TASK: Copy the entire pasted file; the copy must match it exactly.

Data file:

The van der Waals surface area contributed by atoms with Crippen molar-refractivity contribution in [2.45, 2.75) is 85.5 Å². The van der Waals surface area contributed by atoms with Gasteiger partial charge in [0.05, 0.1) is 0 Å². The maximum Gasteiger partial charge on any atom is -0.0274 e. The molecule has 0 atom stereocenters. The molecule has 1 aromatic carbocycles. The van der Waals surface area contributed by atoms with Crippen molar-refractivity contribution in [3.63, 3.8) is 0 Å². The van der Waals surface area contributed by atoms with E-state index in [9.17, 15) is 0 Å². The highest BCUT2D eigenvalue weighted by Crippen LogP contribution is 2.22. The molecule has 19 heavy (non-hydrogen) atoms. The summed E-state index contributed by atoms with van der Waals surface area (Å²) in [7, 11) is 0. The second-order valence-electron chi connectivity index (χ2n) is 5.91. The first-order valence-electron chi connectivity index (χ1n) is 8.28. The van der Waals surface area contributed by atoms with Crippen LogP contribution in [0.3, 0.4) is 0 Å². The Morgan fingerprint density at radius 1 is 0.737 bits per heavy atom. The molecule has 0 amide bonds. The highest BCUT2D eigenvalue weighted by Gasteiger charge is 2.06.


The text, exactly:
The van der Waals surface area contributed by atoms with Crippen molar-refractivity contribution in [2.45, 2.75) is 85.5 Å². The van der Waals surface area contributed by atoms with Gasteiger partial charge in [0.05, 0.1) is 0 Å². The maximum Gasteiger partial charge on any atom is -0.0274 e. The molecule has 0 atom stereocenters. The molecule has 1 aromatic carbocycles. The van der Waals surface area contributed by atoms with Crippen molar-refractivity contribution in [3.63, 3.8) is 0 Å². The van der Waals surface area contributed by atoms with E-state index in [9.17, 15) is 0 Å². The highest BCUT2D eigenvalue weighted by Crippen LogP contribution is 2.22. The molecule has 19 heavy (non-hydrogen) atoms. The summed E-state index contributed by atoms with van der Waals surface area (Å²) in [7, 11) is 0. The second-order valence-electron chi connectivity index (χ2n) is 5.91. The first-order valence-electron chi connectivity index (χ1n) is 8.28. The van der Waals surface area contributed by atoms with Crippen LogP contribution in [0.3, 0.4) is 0 Å². The Morgan fingerprint density at radius 1 is 0.737 bits per heavy atom. The molecule has 0 amide bonds. The highest BCUT2D eigenvalue weighted by Gasteiger charge is 2.06.